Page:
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Hemodynamics Hemodynamics The study of forces involved in the flow of blood throughthe cardiovascular and circulatory systems

Components: Blood pressure Central venous pressure Right and left heart pressures

Assessment of ventricular function through evaluation ofhemodynamic variables enables the nurse to identify cardiovascular problems and to determine appropriate interventions

Hemodynamic Monitoring Non-invasive E.g. blood pressure monitoring or mean arterial pressure Invasive Used to make actual measurements of pressures (i.e. directlywithin the heart) Allows the nurse to have access to much more information about the status of the patient But this will never replace hands-on patient assessment

Primary purpose: Early detection, identification and treatment of life-threateningconditions such as heart failure and cardiac tamponade Allow immediate evaluation of patients response to treatment such as drugs and mechanical support

Indications for Hemodynamic Monitoring Signs of severe dehydration, hemorrhage, G.I. bleed

Burns or surgery All types of shock Any deficit or loss of cardiac function (such as AMI orCHF)

Hemodynamic parameters Cardiac Output (CO) The volume of blood ejected from the heart per minute A function of heart rate and stroke volume (CO = HR x SV) Must generate enough pressure in systole to overcome aorticpressure and systemic vascular resistance and eject sufficient blood volume to perfuse the organs of the body Normal value: 4 to 8L/min at rest

Cardiac Index (CI) an adjustment of the cardiac output considers the patients body size (or Body Surface area) Formula: CI = CO / BSA Normal value: 2.5 t0 4 L/min/m2

Hemodynamic parameters Heart Rate (HR) Often overlooked, but very useful and simple Detects cardiac dysrrhythmias, such as bradycardia ortachycardia Normal value (in adult): 60 to 100 beats per minute Heart rate that is more than 120 bpm decreases cardiac outputdue to decreased ventricular filling time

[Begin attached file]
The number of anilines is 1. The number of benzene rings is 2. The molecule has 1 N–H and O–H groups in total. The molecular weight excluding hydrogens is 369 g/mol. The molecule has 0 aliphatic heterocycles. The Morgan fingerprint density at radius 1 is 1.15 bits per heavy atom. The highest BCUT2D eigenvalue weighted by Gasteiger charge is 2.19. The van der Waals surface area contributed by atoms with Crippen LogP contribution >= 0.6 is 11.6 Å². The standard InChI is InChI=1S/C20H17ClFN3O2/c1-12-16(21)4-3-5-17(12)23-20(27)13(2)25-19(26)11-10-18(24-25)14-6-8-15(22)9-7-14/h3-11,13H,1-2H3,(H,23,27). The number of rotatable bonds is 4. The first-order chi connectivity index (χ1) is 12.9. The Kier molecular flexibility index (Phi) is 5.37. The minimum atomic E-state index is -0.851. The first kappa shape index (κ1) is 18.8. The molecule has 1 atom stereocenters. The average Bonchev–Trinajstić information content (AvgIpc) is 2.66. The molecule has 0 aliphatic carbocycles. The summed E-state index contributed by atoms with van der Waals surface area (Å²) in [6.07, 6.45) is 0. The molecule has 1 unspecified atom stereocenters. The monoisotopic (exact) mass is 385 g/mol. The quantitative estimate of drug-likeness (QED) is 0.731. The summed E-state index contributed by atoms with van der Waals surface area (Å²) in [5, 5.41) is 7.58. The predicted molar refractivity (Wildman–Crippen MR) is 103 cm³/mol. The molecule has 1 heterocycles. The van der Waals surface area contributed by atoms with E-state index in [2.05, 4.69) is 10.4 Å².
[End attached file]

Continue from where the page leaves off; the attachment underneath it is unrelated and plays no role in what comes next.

Stroke Volume (SV) Volume of blood ejected with each ventricular contraction In cardiac dysfunction, the SV decline is not immediatelyapparent Formula: SV = CO / HR

Hemodynamic parameters Central Venous Pressure (CVP) A measurement of the right atrium Reflects the right ventricular diastolic pressure, or theability of the right side of the heart to pump blood Used for assessing the relationship between cardiac action, vascularity and blood volume Used for prescribing fluid replacement or restrictions more accurately Normal value: 2 to 6 mmHg Decreased CVP may indicate hypovolemia, neurogenic shockor anaphylactic shock Increased CVP may indicate right ventricular dysfunction, cardiac tamponade, constrictive pericarditis, pulmonary hypertension, tricuspid stenosis or tricuspid regurgitation

Components of Hemodynamic Monitoring Amplifier located inside the bedside monitor;increases the size of signal from the transducer

Recorder or monitor to display the signal and recordinformation

Transducer changes the mechanical energy or thepressures of pulse into electrical energy

Supplemental equipment Pressure tubing prevents tubing distention

Video (CVP)

Nursing considerations Always level and zero the system to ensure accuracy of valuesobtained

Leveling Performed to eliminate the effects of hydrostatic pressure onthe transducer

Should be done before and after connecting the pressuresystem to the patient, with every change in position of the patient and prior to zeroing and calibration

Nursing considerations Always level and zero the system to ensure accuracy of valuesobtained

Zeroing Performed to eliminate the effects of atmospheric pressureon the transducer

Should be performed before and after connecting thepressure system to the patient, with any leveling and whenever there is a significant change in the hemodynamic variables

Nursing considerations All values should be rated at the end of expiration

The catheter must be flushed at least every 8 hours Precaution Follow electrical safety monitoring guidelines Risk to patient: ventricular fibrillation A defibrillator, emergency crash cart and medicationsmust be readily available

Complications Pneumothorax During catheter insertion, the needle may puncturethe apical lung as it passes through the subclavian vein

Constant wedging of the PA catheter The catheter may migrate into smaller pulmonaryvessel resulting in pulmonary ischemia This is an emergency! If this occurs, the catheter balloon must be deflated, and the catheter must be pulled back slightly

Complications Ventricular irritation Occurs when the catheter floats back into the rightventricle or is looped through the ventricle May cause ventricular dysrhythmmias Notify the physician if the catheter needs to be floated back into the pulmonary artery

Complications Air embolism May occur when the balloon ruptures Causes pulmonary embolism When inflating the balloon, feel for resistance andwatch for a dampened waveform. No resistance and no wedge are indications of a ruptured balloon If this happens, remove the syringe, close the port and label the port that the balloon is ruptured

Complications Dampened waveform May be caused by kinks, bubbles within the lines,clots or the catheter may be against the vessel wall

Complications Dampened waveform May be caused by kinks, bubbles within the lines,clots or the catheter may be against the vessel wall

Infection Always observe sterile technique

Complications Infection Always observe sterile technique

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